Federal labor officials said the unemployment rate in New England held steady in September at 4.6 percent.

According to a Gallup survey released Thursday, 58 percent of Americans view the National Rifle Association favorably, despite a mass shooting in Oregon this month that prompted criticism of the gun lobby and strong words from the president.

In America's fine-dining restaurants, how much workers get paid is closely correlated to the color of their skin.

If you've bought a bottle of nice wine recently, you'll know that the costs have gone up. And the price of really fine wines – the ones that cost at least several hundred dollars – have doubled, tripled and more over the past few years.

As prices rise, so, too, do the number of thefts.

Prima restaurant in Walnut Grove, Calif., has a celebrated wine list, with a number of Bordeauxs and Burgundies that can set you back several thousand dollars. Thieves have successfully targeted those wines several times now.

Editor's Note: In some cities, transportation of the future may resemble the transportation of the past. From Washington, D.C., to Guangzhou, China, cities are looking to streetcars. NPR's Franklyn Cater looks at the struggles to revive them in Washington, while Anthony Kuhn examines the new technology that's up and running in Guangzhou.

New streetcars glide along tracks set into a grassy strip along the Pearl River in southern Guangzhou city. The first tramline covers five miles in the city's up-and-coming Haizhu district.

Flazingo Photos / Creative Commons

Unemployment among teenagers and young people in Connecticut stands at historic highs. New research suggests that those who suffer periods of unemployment early in their careers pay a penalty in terms of lowered earnings decades into their careers.

OK, When Am I Supposed To Get A Mammogram?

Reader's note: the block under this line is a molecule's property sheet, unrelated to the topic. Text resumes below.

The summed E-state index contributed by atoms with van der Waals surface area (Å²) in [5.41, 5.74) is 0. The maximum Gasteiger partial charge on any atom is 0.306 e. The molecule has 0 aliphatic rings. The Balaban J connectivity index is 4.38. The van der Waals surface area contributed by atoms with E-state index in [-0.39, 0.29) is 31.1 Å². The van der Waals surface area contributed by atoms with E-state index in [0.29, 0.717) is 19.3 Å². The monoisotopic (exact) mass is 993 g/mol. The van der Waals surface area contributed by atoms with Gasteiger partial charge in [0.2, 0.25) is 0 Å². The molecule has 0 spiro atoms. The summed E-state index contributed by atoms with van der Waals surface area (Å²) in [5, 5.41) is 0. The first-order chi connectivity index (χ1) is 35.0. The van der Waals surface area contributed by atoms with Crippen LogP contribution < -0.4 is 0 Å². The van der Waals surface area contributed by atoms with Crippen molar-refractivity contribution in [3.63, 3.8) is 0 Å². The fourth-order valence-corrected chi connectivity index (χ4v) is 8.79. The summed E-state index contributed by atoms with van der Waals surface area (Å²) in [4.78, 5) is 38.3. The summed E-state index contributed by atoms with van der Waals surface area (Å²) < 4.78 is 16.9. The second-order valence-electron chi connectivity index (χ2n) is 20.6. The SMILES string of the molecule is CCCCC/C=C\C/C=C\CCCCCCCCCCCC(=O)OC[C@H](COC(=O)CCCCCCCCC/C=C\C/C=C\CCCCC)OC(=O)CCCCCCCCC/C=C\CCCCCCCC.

Oct 20, 2015

If you're confused about when to start getting mammograms and how often you should be getting them, you're not alone. The very organizations that are responsible for telling us when and how often to get those screenings don't agree.

More and more schools are trying to serve meals with food that was grown nearby. The U.S. Department of Agriculture just released some statistics documenting the trend.

Most women don't need to start getting an annual mammogram to screen for breast cancer until they turn 45, according to the latest guidelines from the American Cancer Society.

Previously, the society recommended women start annual mammograms at 40 and continue every year for as long they remained in good health.

Aundrea Murray / WNPR

A poll from Quinnipiac University released on Wednesday found that Connecticut voters disapprove of the job Governor Dannel Malloy is doing, 58 to 32 percent. It's his lowest approval rating ever.

Todd Lapin / Creative Commons

Inmates from Connecticut are among those expected to be released from federal prisons at the end of October, part of the largest one-time release of federal prisoners in the nation's history. 

Leyda Quast / WNPR

More cities are recognizing Native Americans on Columbus Day this year as they revive a movement to change the name of the holiday to celebrate the history and contributions of indigenous cultures around the country. 

Flickr user comedynose / Creative Commons